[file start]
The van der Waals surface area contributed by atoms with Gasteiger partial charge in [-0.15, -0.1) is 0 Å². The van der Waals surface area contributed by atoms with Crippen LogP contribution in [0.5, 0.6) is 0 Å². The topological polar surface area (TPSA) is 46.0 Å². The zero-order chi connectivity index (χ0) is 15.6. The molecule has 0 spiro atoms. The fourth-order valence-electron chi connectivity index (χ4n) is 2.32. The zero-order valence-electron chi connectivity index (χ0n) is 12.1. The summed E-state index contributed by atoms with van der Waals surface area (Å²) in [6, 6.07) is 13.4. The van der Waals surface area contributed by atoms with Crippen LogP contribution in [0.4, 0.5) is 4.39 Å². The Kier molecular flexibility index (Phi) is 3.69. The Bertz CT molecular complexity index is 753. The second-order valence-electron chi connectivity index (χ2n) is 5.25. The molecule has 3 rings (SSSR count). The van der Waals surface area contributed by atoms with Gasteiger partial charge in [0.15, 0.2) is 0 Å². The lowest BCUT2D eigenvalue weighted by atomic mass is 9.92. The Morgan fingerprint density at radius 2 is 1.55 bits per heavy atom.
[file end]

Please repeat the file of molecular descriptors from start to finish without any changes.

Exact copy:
The van der Waals surface area contributed by atoms with Gasteiger partial charge in [-0.15, -0.1) is 0 Å². The van der Waals surface area contributed by atoms with Crippen LogP contribution in [0.5, 0.6) is 0 Å². The topological polar surface area (TPSA) is 46.0 Å². The zero-order chi connectivity index (χ0) is 15.6. The molecule has 0 spiro atoms. The fourth-order valence-electron chi connectivity index (χ4n) is 2.32. The zero-order valence-electron chi connectivity index (χ0n) is 12.1. The summed E-state index contributed by atoms with van der Waals surface area (Å²) in [6, 6.07) is 13.4. The van der Waals surface area contributed by atoms with Crippen LogP contribution in [0.4, 0.5) is 4.39 Å². The Kier molecular flexibility index (Phi) is 3.69. The Bertz CT molecular complexity index is 753. The second-order valence-electron chi connectivity index (χ2n) is 5.25. The molecule has 3 rings (SSSR count). The van der Waals surface area contributed by atoms with Gasteiger partial charge in [0.15, 0.2) is 0 Å². The lowest BCUT2D eigenvalue weighted by atomic mass is 9.92. The Morgan fingerprint density at radius 2 is 1.55 bits per heavy atom.